- Luton News commemoration of local men who fell at Gallipoli, published in 1916.
Under the heading “The Tragedy of Gallipoli,” the Beds & Herts Saturday Telegraph of November 1st, 1919, published a personal account of the ill-starred campaign, given in a lecture at Park Street Baptist Church the previous Wednesday by Brigadier-General J. Penry Davey CMG, Principal Chaplain to the United Board.
Said the Saturday Telegraph in its introduction to the report: “There have, indeed been few, if any, stories in the history of all wars which have been marked by such noble fighting in the face of difficulties so tremendous as those which characterised the fighting on the Peninsular, and in the thought that all this sacrifice was in vain, that nothing was gained by the operation there, and that the rivers of blood which flowed among the rocks and crags of that grim country flowed in a cause that was doomed to failure, there is sadness indeed.
“The town of Luton has a peculiarly poignant interest in this campaign, for it was there that so many local men lost their lives. And we say we shall be understood, therefore, when we say it was with emotions stronger than ordinary interest that the gathering heard from the lips of the Brigadier-General as account of the fighting – from the landing to the evacuation – in Gallipoli.”
His story, said the Saturday Telegraph, was instructive and enlightening, and the descriptions of the soldiers from Turkish fire, flies, lack of water, disease and other causes was most touching.
But in the course of his lecture, the Brigadier-General observed: “It is not for me to criticise the campaign, for I am still a soldier. I shall not say whether I think it was wise or unwise. It is not mine to criticise, but this I may say: The campaign developed into what is known as a sheer frontal attack. At first this seemed a possible proposition, but we have learned during 4½ years of terrible war that a frontal attack under modern conditions is impossible.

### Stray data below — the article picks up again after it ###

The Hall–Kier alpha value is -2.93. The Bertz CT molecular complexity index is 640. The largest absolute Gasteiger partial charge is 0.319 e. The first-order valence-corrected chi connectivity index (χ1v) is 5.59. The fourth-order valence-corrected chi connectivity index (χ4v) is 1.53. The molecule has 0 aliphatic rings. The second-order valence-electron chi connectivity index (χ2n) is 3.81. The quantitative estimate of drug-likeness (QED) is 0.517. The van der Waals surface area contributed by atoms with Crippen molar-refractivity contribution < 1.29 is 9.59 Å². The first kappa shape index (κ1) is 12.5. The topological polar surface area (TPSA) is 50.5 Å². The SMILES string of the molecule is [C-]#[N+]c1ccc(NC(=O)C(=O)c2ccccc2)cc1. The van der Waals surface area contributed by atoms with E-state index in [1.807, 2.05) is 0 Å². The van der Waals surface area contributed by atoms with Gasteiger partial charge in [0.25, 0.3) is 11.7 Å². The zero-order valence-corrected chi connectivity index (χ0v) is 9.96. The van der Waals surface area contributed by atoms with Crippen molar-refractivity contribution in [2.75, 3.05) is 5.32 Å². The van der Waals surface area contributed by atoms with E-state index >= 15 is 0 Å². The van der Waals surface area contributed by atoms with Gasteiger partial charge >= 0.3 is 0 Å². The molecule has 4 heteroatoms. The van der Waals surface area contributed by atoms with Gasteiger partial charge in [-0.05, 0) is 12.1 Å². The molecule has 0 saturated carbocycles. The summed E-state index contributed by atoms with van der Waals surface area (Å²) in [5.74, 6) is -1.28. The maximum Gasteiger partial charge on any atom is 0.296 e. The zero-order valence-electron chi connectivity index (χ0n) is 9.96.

Another striking statement was the following: “Let me pay this compliment to the Turkish soldier.
If he had played the same game on the Peninsular as the Germans did in France we could never have lived there. He could have blown us off.
“A hospital could never have existed had he done as the Germans did. Our only Casualty Clearing Station and hospital was well in his sight and range, and the Turks were daily firing over it. Occasionally a shell would fall short and drop into the hospital, and men already wounded – wounded to death many of them – would again fall victims to the Turkish fire. But I do not think the Turks would ever put a shell into the hospital wilfully.
“I remember, however, one occasion when they shelled the dressing station for two hours. I was in it, and we could not understand it, for such a thing had never happened before. Suddenly it dawned upon somebody that our Sgt-Major had put up the Union Jack above the Red Cross flag. Directly we took it down the shelling ceased, and we had no more fire on that spot from their guns. In France I have known of deliberate shelling of C.C.S. and hospitals.
“Many, many things were, of course, chivalrous, gallant and great on the side of the enemy, but our men fighting continually a terrible struggle against numbers infinitely superior to their own, held on in spite of all difficulties.”
Dealing with the landing at Gallipoli, the lecturer described the formation of the Peninsular, which, he said, was shaped like a boot, and completely surrounded by cliffs. These made it frightfully difficult to attempt to land troops, and the only opportunities of getting them ashore were afforded by narrow gullies between the cliffs, and even these the Turks had fortified.
The Turks held the place with every advantage, for the country was a natural fortification and gave every possible natural assistance to the holders against any attacking party. The upper portions were in a kind of spoon, scooped out of the rock. They could not fire at this position, and their only chance was to pitch a shall into the “spoon”.
The landing which was made at dawn on April 25th, 1915, was supposed to be from five places dignified by the name of beaches, lettered S, V. W. X and Y. Among the attacking troops was part of the Royal Naval Division, composed of schoolboys, straight from English colleges, who displayed the greatest valour in the subsequent operations.